digital trend

Video Content

According to Tubular Insights, by 2019, 80% of online content will be in the visual form. So while content remains king, it’s safe to say that much of its reign will be dictated by how good it looks visually.

Voice Search

An estimate by Klick, a healthcare, business and workplace solutions conglomerate, predicts that, by 2020, one-third of all Internet search will be done without touch and 50% of these will be through voice. In keeping with this upcoming digital trend, advertisers would have to tweak their keyword optimisation to make it voice-friendly.

digital trend

Visual Recognition

Besides voice, visual search will increase in 2019. With users being able to upload an image of the product they are looking for, the whole search option becomes even more interactive and engaging.  Google, Amazon and Pinterest are just a few of the big names that are already cashing on in this new digital trend.

digital trend


Yet another digital trend to watch out for is the rise of chatbots, the AI-powered assistants the help conversational commerce for websites and mobile apps. A recent study by Oracle has predicted that 80% of businesses are already using chatbots or are planning to use them by 2020.

Augmented Reality/Virtual Reality

As users get more and more accustomed to enhanced multisensory experiences, Augmented Reality and Virtual Reality become a must-have for businesses. According to Statista, the VR and AR market is worth US$27 billion and expected to reach US$209.2 billion in only four years.

Honkers or Singers? Which Asian megacity is more appealing to foreign businesses?

AI company ImageDeep was the latest to open its Asia-Pacific office in Hong Kong, citing the city’s strategic global position and involvement in the Greater Bay initiative as its reasons for expanding into the 852. The decision came as a surprise to some, as while there is a long history of financial firms expanding into Hong Kong, tech companies have increasingly been reaching for Singapore instead. ImageDeep’s move has thrown up the age old debate: Hong Kong vs Singapore, which of these two Asian mega-cities has the edge for modern businesses?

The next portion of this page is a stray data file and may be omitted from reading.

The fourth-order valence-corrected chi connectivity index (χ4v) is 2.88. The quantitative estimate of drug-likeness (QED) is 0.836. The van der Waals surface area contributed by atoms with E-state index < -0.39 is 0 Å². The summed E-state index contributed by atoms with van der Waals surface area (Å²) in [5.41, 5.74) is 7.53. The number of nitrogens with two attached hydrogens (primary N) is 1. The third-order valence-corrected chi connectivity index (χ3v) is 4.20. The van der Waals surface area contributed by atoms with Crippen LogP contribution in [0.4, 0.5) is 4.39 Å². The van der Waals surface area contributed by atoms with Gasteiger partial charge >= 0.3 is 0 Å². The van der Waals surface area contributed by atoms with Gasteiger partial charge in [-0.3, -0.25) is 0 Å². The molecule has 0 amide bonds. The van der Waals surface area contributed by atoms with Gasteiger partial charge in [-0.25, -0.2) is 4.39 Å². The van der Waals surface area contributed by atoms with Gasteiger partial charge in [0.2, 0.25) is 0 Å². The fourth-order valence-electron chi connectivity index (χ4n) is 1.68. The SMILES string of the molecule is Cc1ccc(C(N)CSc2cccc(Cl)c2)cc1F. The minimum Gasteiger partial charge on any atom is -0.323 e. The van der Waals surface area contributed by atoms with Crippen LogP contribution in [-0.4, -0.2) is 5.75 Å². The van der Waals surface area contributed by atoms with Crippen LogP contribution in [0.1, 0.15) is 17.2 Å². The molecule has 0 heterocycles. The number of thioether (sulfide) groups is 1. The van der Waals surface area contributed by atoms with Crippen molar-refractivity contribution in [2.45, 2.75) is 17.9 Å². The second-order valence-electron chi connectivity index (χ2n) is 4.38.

Hong Kong vs Singapore

Fairs fair, both are extremely attractive to western businesses and remain the two most popular options for Western businesses wanting to get a piece of the ever-growing Asian market. Both being port towns Hong Kong and Singapore already have a great geographical advantage and their international airports, tap into a vast yet quickly navigated network of nearby countries and educated multilingual workforce mean businesses are spoilt for choice when it comes to hiring time. The government allows foreigners to own all of their shares, there is no mandate to have a native director on the company’s board and taxes are low with multiple exemptions available.

Hong Kong vs Singapore